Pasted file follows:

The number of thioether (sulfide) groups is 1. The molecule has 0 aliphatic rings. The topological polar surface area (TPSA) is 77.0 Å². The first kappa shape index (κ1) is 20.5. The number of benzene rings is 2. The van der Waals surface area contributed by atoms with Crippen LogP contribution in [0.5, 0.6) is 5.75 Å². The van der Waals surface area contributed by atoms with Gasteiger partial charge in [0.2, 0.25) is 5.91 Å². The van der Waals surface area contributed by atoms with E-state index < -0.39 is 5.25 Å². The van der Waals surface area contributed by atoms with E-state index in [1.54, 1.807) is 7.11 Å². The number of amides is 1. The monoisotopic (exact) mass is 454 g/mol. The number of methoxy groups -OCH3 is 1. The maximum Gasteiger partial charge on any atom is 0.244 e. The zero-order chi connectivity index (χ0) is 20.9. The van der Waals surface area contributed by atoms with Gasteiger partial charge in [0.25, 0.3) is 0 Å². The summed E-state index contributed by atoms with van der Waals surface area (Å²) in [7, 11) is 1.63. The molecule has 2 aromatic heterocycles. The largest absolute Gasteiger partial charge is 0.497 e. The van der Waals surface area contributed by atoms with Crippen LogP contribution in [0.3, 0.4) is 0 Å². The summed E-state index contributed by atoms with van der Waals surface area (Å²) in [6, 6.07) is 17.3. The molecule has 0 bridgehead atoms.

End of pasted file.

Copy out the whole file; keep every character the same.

The number of thioether (sulfide) groups is 1. The molecule has 0 aliphatic rings. The topological polar surface area (TPSA) is 77.0 Å². The first kappa shape index (κ1) is 20.5. The number of benzene rings is 2. The van der Waals surface area contributed by atoms with Crippen LogP contribution in [0.5, 0.6) is 5.75 Å². The van der Waals surface area contributed by atoms with Gasteiger partial charge in [0.2, 0.25) is 5.91 Å². The van der Waals surface area contributed by atoms with E-state index < -0.39 is 5.25 Å². The van der Waals surface area contributed by atoms with E-state index in [1.54, 1.807) is 7.11 Å². The number of amides is 1. The monoisotopic (exact) mass is 454 g/mol. The number of methoxy groups -OCH3 is 1. The maximum Gasteiger partial charge on any atom is 0.244 e. The zero-order chi connectivity index (χ0) is 20.9. The van der Waals surface area contributed by atoms with Gasteiger partial charge in [0.25, 0.3) is 0 Å². The summed E-state index contributed by atoms with van der Waals surface area (Å²) in [7, 11) is 1.63. The molecule has 2 aromatic heterocycles. The largest absolute Gasteiger partial charge is 0.497 e. The van der Waals surface area contributed by atoms with Crippen LogP contribution in [0.3, 0.4) is 0 Å². The summed E-state index contributed by atoms with van der Waals surface area (Å²) in [6, 6.07) is 17.3. The molecule has 0 bridgehead atoms.